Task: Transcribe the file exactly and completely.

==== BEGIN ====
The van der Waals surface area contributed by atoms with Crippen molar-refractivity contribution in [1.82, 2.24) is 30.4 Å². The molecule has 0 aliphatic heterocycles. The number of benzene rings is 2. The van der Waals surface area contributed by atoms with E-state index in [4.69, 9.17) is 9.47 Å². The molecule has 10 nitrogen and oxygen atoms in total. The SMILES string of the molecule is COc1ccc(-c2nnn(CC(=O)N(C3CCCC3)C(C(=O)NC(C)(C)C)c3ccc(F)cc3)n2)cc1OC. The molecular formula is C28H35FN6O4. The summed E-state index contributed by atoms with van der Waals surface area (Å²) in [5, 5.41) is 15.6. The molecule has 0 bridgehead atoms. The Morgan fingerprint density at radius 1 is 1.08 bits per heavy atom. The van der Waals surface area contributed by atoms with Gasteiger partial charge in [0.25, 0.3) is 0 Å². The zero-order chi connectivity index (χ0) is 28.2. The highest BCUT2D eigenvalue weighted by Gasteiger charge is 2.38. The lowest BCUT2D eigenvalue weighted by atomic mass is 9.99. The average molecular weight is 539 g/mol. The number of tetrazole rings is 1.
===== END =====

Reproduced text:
The van der Waals surface area contributed by atoms with Crippen molar-refractivity contribution in [1.82, 2.24) is 30.4 Å². The molecule has 0 aliphatic heterocycles. The number of benzene rings is 2. The van der Waals surface area contributed by atoms with E-state index in [4.69, 9.17) is 9.47 Å². The molecule has 10 nitrogen and oxygen atoms in total. The SMILES string of the molecule is COc1ccc(-c2nnn(CC(=O)N(C3CCCC3)C(C(=O)NC(C)(C)C)c3ccc(F)cc3)n2)cc1OC. The molecular formula is C28H35FN6O4. The summed E-state index contributed by atoms with van der Waals surface area (Å²) in [5, 5.41) is 15.6. The molecule has 0 bridgehead atoms. The Morgan fingerprint density at radius 1 is 1.08 bits per heavy atom. The van der Waals surface area contributed by atoms with Gasteiger partial charge in [0.25, 0.3) is 0 Å². The zero-order chi connectivity index (χ0) is 28.2. The highest BCUT2D eigenvalue weighted by Gasteiger charge is 2.38. The lowest BCUT2D eigenvalue weighted by atomic mass is 9.99. The average molecular weight is 539 g/mol. The number of tetrazole rings is 1.